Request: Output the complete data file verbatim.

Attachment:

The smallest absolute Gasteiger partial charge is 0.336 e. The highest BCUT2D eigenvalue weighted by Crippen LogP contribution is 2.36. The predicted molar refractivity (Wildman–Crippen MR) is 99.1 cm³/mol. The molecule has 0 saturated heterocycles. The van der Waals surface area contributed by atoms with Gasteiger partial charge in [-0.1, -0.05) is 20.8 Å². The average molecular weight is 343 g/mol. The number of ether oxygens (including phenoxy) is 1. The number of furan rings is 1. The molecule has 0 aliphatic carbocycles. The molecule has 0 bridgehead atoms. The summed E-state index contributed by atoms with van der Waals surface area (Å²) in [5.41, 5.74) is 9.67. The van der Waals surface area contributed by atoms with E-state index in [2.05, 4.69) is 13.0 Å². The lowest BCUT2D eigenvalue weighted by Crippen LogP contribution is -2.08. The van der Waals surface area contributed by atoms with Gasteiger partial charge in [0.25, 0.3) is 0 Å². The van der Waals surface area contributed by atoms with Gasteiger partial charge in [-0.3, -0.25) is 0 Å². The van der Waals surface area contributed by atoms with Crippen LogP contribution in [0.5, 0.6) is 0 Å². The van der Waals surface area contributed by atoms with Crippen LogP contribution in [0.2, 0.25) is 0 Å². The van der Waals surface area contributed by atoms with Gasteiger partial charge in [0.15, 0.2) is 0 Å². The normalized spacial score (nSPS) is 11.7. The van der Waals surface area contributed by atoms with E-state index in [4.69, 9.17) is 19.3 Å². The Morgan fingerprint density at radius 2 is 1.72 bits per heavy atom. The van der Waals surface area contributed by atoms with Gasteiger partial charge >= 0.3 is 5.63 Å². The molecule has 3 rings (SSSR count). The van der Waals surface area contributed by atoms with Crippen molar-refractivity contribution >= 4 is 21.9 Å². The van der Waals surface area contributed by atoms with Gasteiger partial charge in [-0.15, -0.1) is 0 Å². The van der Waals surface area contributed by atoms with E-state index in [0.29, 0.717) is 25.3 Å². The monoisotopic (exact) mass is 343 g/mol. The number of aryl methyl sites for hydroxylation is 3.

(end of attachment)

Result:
The smallest absolute Gasteiger partial charge is 0.336 e. The highest BCUT2D eigenvalue weighted by Crippen LogP contribution is 2.36. The predicted molar refractivity (Wildman–Crippen MR) is 99.1 cm³/mol. The molecule has 0 saturated heterocycles. The van der Waals surface area contributed by atoms with Gasteiger partial charge in [-0.1, -0.05) is 20.8 Å². The average molecular weight is 343 g/mol. The number of ether oxygens (including phenoxy) is 1. The number of furan rings is 1. The molecule has 0 aliphatic carbocycles. The molecule has 0 bridgehead atoms. The summed E-state index contributed by atoms with van der Waals surface area (Å²) in [5.41, 5.74) is 9.67. The van der Waals surface area contributed by atoms with E-state index in [2.05, 4.69) is 13.0 Å². The lowest BCUT2D eigenvalue weighted by Crippen LogP contribution is -2.08. The van der Waals surface area contributed by atoms with Gasteiger partial charge in [0.25, 0.3) is 0 Å². The van der Waals surface area contributed by atoms with Gasteiger partial charge in [-0.3, -0.25) is 0 Å². The van der Waals surface area contributed by atoms with Crippen LogP contribution in [0.5, 0.6) is 0 Å². The van der Waals surface area contributed by atoms with Crippen LogP contribution in [0.2, 0.25) is 0 Å². The van der Waals surface area contributed by atoms with Gasteiger partial charge in [0.15, 0.2) is 0 Å². The normalized spacial score (nSPS) is 11.7. The van der Waals surface area contributed by atoms with E-state index in [4.69, 9.17) is 19.3 Å². The Morgan fingerprint density at radius 2 is 1.72 bits per heavy atom. The van der Waals surface area contributed by atoms with Gasteiger partial charge >= 0.3 is 5.63 Å². The molecule has 3 rings (SSSR count). The van der Waals surface area contributed by atoms with Crippen molar-refractivity contribution >= 4 is 21.9 Å². The van der Waals surface area contributed by atoms with Gasteiger partial charge in [-0.15, -0.1) is 0 Å². The van der Waals surface area contributed by atoms with E-state index in [0.29, 0.717) is 25.3 Å². The monoisotopic (exact) mass is 343 g/mol. The number of aryl methyl sites for hydroxylation is 3.